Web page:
HMGA1 Upregulated the Stem Cell-Like Properties and Resistance of CTCs via Wnt/β-Catenin Pathway

KEGG pathway analysis revealed that Wnt/β-catenin signal pathway, a well-studied pathway associated with tumor stem cell-like properties, to be a potential target of HMGA1 (Figure 4A). Meanwhile, it has been reported that HMGA1 positively regulates Wnt/β-catenin signaling through interacting with β-catenin, which leads to increase the β-catenin–TCF4 complex formation.31 In this study, Western Blot was performed to address this hypothesis and the downregulated expression of β-catenin, c-myc, cyclinD1, CD44 was detected in LMCTC-shHMGA1 compared with LMCTC-shCTL (Figure 4B). As shown in Figure 4B, the inactivation of Wnt /β-catenin signal pathway in LMCTC-shHMGA1 was rescued by SLK2001 (an agonist of the Wnt/β-catenin pathway). Similarly, the downregulated SFE, expression of stem cell-like properties markers, proliferation and evaluated cell apoptosis rate induced by HMGA1 knockdown were all counteracted by SLK2001 (Figure 4CH). Therefore, we supposed that HGMA1 was of great significance for CTCs to have the potential of recurrence and metastasis. To further investigate the correlation between HMGA1 expression of CTCs and prognosis of patients, we divided those CTC lines into two groups according to the median of HMGA1 expression level—low HMGA1 and high HMGA1. Figure 4I indicates that patients with low HMGA1 had longer PFS than those with high HMGA1. ROC curve was drawn to assess HMGA1 expression performance in the prognosis of patients. The area under the curve (AUC) was 0.704 (95% CI, 0.574–0.834), associated with a sensitivity of 76.6% and a specificity of 61.54% (Figure 4J). Of factors possibly affecting survival, HMGA1 expression was significant both in univariate and multivariate analysis (Table 1). These results suggest that HMGA1 might be an important factor inducing the stemness of CTCs.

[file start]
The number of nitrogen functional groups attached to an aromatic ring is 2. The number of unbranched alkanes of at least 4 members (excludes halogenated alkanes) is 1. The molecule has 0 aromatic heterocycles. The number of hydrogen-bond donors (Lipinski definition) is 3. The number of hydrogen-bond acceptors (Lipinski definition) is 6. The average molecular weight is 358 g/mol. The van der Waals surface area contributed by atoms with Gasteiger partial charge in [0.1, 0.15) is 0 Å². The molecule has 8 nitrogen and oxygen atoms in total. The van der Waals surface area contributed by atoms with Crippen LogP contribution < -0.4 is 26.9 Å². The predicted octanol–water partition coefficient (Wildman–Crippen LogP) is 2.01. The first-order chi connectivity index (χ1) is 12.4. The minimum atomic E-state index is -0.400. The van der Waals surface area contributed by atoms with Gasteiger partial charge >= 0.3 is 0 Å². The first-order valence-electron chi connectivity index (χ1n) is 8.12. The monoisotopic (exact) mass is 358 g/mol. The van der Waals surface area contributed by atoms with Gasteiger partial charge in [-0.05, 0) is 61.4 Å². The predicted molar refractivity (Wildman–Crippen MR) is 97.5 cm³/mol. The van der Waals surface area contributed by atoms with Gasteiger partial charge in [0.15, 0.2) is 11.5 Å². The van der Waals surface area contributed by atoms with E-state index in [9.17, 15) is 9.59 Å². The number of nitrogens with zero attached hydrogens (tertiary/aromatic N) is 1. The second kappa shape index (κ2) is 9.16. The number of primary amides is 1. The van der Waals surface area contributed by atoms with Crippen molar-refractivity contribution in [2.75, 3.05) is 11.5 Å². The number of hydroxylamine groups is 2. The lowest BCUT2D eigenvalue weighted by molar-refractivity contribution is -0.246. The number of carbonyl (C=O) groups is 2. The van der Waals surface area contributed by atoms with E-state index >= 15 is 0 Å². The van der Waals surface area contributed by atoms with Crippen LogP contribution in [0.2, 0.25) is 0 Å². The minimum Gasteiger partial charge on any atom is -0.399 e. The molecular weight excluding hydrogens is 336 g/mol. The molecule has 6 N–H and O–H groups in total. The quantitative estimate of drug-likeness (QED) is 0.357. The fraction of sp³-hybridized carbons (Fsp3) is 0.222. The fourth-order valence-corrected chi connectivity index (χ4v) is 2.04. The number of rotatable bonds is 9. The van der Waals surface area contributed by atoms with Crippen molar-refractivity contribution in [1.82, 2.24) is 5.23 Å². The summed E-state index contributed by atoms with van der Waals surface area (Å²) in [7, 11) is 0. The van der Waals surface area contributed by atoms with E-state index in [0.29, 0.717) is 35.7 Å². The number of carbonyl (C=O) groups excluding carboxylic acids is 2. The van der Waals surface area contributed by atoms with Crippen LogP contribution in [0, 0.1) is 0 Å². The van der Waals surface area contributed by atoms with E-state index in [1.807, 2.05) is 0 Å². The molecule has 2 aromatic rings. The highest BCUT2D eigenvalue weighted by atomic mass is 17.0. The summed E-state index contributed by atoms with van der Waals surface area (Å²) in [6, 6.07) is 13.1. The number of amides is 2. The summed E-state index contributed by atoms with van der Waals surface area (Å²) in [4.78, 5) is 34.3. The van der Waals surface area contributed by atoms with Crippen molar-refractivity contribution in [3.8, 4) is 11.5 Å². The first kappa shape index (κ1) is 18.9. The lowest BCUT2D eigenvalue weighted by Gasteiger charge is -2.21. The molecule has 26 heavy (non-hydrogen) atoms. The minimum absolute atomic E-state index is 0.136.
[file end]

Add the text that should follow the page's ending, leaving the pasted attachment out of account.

Table 1 Clinicopathological Characteristics of 73 Patients with GIST

Figure 4 HMGA1 regulates the stemness of CTCs through Wnt/β-catenin pathway. (A) KEGG pathway analysis shows the significantly altered pathway. (B) Levels of key proteins associated with Wnt/β-catenin signaling by Western blot. (C) The representative images of spheroids formed by LMCTC-shCTl, LMCTC-shHMGA1 cells with or without SKL2001. Scale bar, 100 μm. (D) Percentage of CD44-positive cells in the CTCs quantified by flow cytometry. (E) Percentage of CD26-positive cells in the CTCs analysed by flow cytometry. (F) Percentage of cells with high ALDH-activity in the CTCs analysed by flow cytometry. (G) The proliferation of the four group CTC cells was detected by CCK-8. (H) FACS analysis of the effect of HMGA1 expression alteration on cell apoptosis. (I) Kaplan‑Meier curve of progression-free survival (in months) of GIST patients with high HMGA1 expression and low HMGA1 expression. (J) Receiver operating characteristic (ROC) analysis of the risk of GIST metastasis between the HMGA1high group and the HMGA1low group. The error bars represent the mean (n = 3) ± S.D. *P < 0.05, **P < 0.01, ***P < 0.001.